IFC: What was the genesis of Neurotica?

Jenny: I’m pretty sure it was a title-first situation. I was coming up with ideas to pitch to a production company a million years ago (this isn’t hyperbole; I am VERY old) and just wrote down “Neurotica”; then it just sort of appeared fully formed. “Neurotica? Oh it’s an over-the-top romantic comedy about a Dominatrix with OCD, of course.” And that just happened to hit the buttons of everything I’m fascinated by. 

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IFC: How would you describe Ivy?

Jenny: Ivy is everything I love in a comedy character – she’s tenacious, she’s confident, she’s sweet, she’s a big wonderful weirdo. 

IFC: How would Ivy’s clientele describe her?

Jenny:  Open-minded, caring, excellent aim. 

IFC: Why don’t more small towns have local dungeons?

Jenny: How do you know they don’t? 

IFC: What are the pros and cons of joining a chain mega dungeon?

Jenny: You can use any of their locations but you’ll always forget you have a membership and in a year you’ll be like “jeez why won’t they let me just cancel?” 

IFC: Mouths are gross! Why is that?

Jenny: If you had never seen a mouth before and I was like “it’s a wet flesh cave with sharp parts that lives in your face”, it would sound like Cronenberg-ian body horror. All body parts are horrifying. I’m kind of rooting for the singularity, I’d feel way better if I was just a consciousness in a cloud. 

See the whole season of Neurotica right now on IFC’s Comedy Crib.

The-Craft

The ’90s Are Back

The '90s live again during IFC's weekend marathon.

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Photo Credit: Everett Digital, Columbia Pictures

We know what you’re thinking: “Why on Earth would anyone want to reanimate the decade that gave us Haddaway, Los Del Rio, and Smash Mouth, not to mention Crystal Pepsi?”

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Thoughts like those are normal. After all, we tend to remember lasting psychological trauma more vividly than fleeting joy. But if you dig deep, you’ll rediscover that the ’90s gave us so much to fondly revisit. Consider the four pillars of true ’90s culture.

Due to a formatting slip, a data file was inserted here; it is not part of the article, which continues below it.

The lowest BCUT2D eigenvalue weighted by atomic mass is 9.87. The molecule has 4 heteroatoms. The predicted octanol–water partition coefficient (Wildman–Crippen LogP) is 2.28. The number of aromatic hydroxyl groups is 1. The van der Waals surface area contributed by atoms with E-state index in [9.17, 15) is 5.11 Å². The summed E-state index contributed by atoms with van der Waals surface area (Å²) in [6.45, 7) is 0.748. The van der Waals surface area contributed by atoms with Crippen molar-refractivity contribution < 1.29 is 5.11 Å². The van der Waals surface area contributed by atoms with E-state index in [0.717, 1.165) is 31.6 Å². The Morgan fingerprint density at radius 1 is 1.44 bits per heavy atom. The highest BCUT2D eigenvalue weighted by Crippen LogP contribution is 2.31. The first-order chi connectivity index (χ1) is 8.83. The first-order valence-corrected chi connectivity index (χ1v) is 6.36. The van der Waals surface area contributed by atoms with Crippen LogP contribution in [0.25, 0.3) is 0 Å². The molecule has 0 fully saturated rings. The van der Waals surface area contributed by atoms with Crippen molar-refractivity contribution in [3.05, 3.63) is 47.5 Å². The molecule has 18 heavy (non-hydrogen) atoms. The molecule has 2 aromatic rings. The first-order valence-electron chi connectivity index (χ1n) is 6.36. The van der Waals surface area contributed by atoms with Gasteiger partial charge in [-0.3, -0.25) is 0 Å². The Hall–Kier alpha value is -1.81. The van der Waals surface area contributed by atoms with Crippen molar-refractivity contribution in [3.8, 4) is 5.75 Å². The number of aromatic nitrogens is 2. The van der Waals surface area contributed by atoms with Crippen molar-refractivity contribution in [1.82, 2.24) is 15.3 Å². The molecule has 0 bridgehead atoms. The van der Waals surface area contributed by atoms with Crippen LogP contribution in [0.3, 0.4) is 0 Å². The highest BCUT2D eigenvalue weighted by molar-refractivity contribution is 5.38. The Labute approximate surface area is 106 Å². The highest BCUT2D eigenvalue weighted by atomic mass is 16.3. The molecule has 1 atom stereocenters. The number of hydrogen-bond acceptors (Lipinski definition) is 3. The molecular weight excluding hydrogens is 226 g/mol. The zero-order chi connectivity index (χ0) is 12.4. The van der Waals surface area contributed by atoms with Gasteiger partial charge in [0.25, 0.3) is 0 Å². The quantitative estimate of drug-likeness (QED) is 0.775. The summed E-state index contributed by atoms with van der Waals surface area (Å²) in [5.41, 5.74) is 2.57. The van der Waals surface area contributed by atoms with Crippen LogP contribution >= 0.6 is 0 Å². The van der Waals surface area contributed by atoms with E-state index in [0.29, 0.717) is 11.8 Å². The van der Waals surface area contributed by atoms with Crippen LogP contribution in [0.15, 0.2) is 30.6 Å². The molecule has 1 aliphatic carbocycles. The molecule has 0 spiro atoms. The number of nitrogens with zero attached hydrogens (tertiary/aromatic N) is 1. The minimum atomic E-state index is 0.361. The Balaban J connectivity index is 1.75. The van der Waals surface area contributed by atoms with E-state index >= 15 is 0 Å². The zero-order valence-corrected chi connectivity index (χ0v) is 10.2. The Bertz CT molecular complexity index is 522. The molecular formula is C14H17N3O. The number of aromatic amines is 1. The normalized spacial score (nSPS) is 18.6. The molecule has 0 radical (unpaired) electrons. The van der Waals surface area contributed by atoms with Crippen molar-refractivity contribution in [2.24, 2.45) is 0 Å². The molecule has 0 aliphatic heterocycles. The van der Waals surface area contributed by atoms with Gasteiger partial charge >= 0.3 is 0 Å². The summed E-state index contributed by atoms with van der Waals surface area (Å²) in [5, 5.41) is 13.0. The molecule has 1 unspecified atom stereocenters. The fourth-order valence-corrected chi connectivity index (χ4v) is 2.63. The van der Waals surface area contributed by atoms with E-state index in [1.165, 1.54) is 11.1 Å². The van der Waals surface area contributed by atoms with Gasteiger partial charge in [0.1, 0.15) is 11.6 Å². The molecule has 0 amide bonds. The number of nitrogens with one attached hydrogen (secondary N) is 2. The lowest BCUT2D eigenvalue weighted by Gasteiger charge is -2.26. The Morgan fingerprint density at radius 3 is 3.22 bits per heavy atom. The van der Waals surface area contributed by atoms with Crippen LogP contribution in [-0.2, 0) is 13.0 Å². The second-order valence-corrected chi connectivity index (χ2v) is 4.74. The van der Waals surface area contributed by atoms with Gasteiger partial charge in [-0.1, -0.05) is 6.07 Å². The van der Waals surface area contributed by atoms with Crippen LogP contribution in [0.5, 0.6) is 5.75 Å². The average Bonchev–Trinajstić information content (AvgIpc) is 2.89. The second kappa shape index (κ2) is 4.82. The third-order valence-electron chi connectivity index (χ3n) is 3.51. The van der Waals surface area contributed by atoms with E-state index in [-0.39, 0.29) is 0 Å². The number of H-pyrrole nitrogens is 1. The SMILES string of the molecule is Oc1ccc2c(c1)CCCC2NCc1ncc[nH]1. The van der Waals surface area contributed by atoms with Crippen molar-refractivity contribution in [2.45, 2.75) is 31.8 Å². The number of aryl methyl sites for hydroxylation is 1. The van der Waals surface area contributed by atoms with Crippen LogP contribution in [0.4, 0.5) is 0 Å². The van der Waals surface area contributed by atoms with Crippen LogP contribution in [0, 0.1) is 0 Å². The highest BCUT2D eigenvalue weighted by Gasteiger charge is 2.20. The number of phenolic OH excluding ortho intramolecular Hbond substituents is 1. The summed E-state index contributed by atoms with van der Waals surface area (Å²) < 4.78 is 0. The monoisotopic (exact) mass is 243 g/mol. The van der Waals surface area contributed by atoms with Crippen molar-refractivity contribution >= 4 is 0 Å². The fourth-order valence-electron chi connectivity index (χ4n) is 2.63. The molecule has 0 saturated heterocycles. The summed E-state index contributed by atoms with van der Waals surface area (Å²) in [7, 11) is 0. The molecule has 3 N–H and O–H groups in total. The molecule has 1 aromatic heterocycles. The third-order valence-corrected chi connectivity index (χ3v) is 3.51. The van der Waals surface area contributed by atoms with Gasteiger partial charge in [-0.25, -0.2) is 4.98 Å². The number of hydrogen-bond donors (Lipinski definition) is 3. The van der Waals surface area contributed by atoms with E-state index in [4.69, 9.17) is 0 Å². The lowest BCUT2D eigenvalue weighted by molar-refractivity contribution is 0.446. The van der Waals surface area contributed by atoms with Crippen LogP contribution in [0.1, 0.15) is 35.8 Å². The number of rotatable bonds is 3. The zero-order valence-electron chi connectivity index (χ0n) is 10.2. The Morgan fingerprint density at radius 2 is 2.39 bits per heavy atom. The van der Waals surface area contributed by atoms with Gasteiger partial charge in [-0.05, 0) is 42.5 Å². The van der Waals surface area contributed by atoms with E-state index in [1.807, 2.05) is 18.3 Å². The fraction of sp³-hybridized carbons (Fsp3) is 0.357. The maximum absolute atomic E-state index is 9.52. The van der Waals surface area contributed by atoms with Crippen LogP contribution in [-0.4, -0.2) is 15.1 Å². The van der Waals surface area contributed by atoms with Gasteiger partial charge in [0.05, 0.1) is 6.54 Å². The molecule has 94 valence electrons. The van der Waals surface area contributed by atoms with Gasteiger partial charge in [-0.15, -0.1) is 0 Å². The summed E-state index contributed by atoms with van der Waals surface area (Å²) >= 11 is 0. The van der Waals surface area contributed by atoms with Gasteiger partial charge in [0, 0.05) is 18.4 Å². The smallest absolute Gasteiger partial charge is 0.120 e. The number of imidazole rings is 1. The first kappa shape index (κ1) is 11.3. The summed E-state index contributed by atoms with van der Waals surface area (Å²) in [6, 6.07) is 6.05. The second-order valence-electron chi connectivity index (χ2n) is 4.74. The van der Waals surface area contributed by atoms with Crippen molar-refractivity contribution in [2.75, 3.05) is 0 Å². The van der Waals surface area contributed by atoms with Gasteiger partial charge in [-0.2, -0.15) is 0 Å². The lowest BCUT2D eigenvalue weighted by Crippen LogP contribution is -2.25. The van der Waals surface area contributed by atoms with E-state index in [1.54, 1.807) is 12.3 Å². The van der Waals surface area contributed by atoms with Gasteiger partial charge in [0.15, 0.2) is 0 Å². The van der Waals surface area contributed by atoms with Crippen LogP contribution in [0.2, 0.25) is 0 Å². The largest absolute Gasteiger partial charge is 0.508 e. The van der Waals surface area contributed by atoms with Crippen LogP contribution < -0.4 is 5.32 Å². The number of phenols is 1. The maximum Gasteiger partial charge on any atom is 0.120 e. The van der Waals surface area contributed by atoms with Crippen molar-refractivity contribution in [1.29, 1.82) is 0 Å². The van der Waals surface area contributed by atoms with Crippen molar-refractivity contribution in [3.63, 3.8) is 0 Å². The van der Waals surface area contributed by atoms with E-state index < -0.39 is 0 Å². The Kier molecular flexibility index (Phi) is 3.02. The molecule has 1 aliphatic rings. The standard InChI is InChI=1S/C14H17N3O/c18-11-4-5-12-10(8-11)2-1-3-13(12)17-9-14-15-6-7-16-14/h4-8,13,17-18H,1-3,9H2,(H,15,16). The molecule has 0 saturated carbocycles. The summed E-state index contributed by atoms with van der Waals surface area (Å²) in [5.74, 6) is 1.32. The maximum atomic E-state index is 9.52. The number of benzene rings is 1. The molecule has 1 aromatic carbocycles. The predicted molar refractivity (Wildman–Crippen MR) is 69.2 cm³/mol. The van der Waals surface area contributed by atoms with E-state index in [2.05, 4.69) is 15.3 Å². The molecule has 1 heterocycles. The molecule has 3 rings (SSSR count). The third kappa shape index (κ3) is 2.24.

Boy Bands

We all pretended to hate them, but watch us come alive at a karaoke bar when “I Want It That Way” comes on. Arguably more influential than Brit Pop and Grunge put together, because hello – Justin Timberlake. He’s a legitimate cultural gem.

Man-Child Movies

Adam Sandler is just behind The Simpsons in terms of his influence on humor. Somehow his man-child schtick didn’t get old until the aughts, and his success in that arena ushered in a wave of other man-child movies from fellow ’90s comedians. RIP Chris Farley (and WTF Rob Schneider).

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Teen Angst

In horror, dramas, comedies, and everything in between: Troubled teens! Getting into trouble! Who couldn’t relate to their First World problems, plaid flannels, and lose grasp of the internet?

Mainstream Nihilism

From the Coen Bros to Fincher to Tarantino, filmmakers on the verge of explosive popularity seemed interested in one thing: mind f*cking their audiences by putting characters in situations (and plot lines) beyond anyone’s control.

Feeling better about that walk down memory lane? Good. Enjoy the revival.

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And revisit some important ’90s classics all this weekend during IFC’s ’90s Marathon. Check out the full schedule here.

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Get Physical

DVDs are the new Vinyl

Portlandia Season 7 Now Available On Disc.

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In this crazy digital age, sometimes all we really want is to reach out and touch something. Maybe that’s why so many of us are still gung-ho about owning stuff on DVD. It’s tangible. It’s real. It’s tech from a bygone era that still feels relevant, yet also kitschy and retro. It’s basically vinyl for people born after 1990.

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Inevitably we all have that friend whose love of the disc is so absolutely repellent that he makes the technology less appealing. “The resolution, man. The colors. You can’t get latitude like that on a download.” Go to hell, Tim.

Yes, Tim sucks, and you don’t want to be like Tim, but maybe he’s onto something and DVD is still the future. Here are some benefits that go beyond touch.

It’s Decor and Decorum

With DVDs and a handsome bookshelf you can show off your great taste in film and television without showing off your search history. Good for first dates, dinner parties, family reunions, etc.

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Forget Public Wifi

Warm up that optical drive. No more awkwardly streaming episodes on shady free wifi!

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Inter-not

Internet service goes down. It happens all the time. It could happen right now. Then what? Without a DVD on hand you’ll be forced to make eye contact with your friends and family. Or worse – conversation.

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Self Defense

You can’t throw a download like a ninja star. Think about it.

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If you’d like to experience the benefits DVD ownership yourself, Portlandia Season 7 is now available on DVD and Blue-Ray.